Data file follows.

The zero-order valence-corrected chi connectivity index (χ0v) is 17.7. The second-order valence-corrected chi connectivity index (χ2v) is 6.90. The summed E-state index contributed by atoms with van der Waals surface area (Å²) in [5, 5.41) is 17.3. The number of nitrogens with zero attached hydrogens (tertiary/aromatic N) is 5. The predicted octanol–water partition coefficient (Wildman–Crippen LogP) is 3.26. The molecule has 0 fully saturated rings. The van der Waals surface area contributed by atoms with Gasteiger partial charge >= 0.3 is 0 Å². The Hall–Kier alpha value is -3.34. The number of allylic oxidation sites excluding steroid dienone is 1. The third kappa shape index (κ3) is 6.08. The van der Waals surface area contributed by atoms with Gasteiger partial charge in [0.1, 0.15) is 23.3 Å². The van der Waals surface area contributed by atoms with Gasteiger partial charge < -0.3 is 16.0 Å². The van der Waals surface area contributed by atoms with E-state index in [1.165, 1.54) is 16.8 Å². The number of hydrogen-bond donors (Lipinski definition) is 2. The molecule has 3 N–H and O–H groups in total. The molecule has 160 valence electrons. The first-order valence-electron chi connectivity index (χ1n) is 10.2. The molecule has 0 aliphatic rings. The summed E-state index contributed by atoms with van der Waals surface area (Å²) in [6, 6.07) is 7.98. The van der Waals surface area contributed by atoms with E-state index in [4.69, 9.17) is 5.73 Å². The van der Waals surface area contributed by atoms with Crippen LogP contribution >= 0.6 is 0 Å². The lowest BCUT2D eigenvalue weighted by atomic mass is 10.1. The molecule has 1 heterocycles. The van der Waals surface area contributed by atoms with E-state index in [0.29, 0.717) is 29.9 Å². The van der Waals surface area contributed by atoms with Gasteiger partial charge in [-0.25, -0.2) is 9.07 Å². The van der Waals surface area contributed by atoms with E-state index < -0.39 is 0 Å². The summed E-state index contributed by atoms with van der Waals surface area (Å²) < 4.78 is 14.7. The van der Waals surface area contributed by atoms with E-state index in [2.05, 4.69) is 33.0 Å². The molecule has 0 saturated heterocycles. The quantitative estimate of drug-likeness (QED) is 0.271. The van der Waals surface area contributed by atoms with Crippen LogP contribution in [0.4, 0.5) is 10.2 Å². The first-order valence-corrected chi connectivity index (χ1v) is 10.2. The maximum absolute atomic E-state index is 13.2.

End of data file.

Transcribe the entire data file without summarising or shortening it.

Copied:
The zero-order valence-corrected chi connectivity index (χ0v) is 17.7. The second-order valence-corrected chi connectivity index (χ2v) is 6.90. The summed E-state index contributed by atoms with van der Waals surface area (Å²) in [5, 5.41) is 17.3. The number of nitrogens with zero attached hydrogens (tertiary/aromatic N) is 5. The predicted octanol–water partition coefficient (Wildman–Crippen LogP) is 3.26. The molecule has 0 fully saturated rings. The van der Waals surface area contributed by atoms with Gasteiger partial charge >= 0.3 is 0 Å². The Hall–Kier alpha value is -3.34. The number of allylic oxidation sites excluding steroid dienone is 1. The third kappa shape index (κ3) is 6.08. The van der Waals surface area contributed by atoms with Gasteiger partial charge in [0.1, 0.15) is 23.3 Å². The van der Waals surface area contributed by atoms with Gasteiger partial charge < -0.3 is 16.0 Å². The van der Waals surface area contributed by atoms with E-state index in [1.165, 1.54) is 16.8 Å². The number of hydrogen-bond donors (Lipinski definition) is 2. The molecule has 3 N–H and O–H groups in total. The molecule has 160 valence electrons. The first-order valence-electron chi connectivity index (χ1n) is 10.2. The molecule has 0 aliphatic rings. The summed E-state index contributed by atoms with van der Waals surface area (Å²) in [6, 6.07) is 7.98. The van der Waals surface area contributed by atoms with E-state index in [4.69, 9.17) is 5.73 Å². The van der Waals surface area contributed by atoms with Crippen LogP contribution >= 0.6 is 0 Å². The lowest BCUT2D eigenvalue weighted by atomic mass is 10.1. The molecule has 1 heterocycles. The van der Waals surface area contributed by atoms with E-state index in [0.29, 0.717) is 29.9 Å². The van der Waals surface area contributed by atoms with Gasteiger partial charge in [-0.25, -0.2) is 9.07 Å². The van der Waals surface area contributed by atoms with E-state index < -0.39 is 0 Å². The summed E-state index contributed by atoms with van der Waals surface area (Å²) < 4.78 is 14.7. The van der Waals surface area contributed by atoms with E-state index in [2.05, 4.69) is 33.0 Å². The molecule has 0 saturated heterocycles. The quantitative estimate of drug-likeness (QED) is 0.271. The van der Waals surface area contributed by atoms with Crippen LogP contribution in [0.4, 0.5) is 10.2 Å². The first-order valence-corrected chi connectivity index (χ1v) is 10.2. The maximum absolute atomic E-state index is 13.2.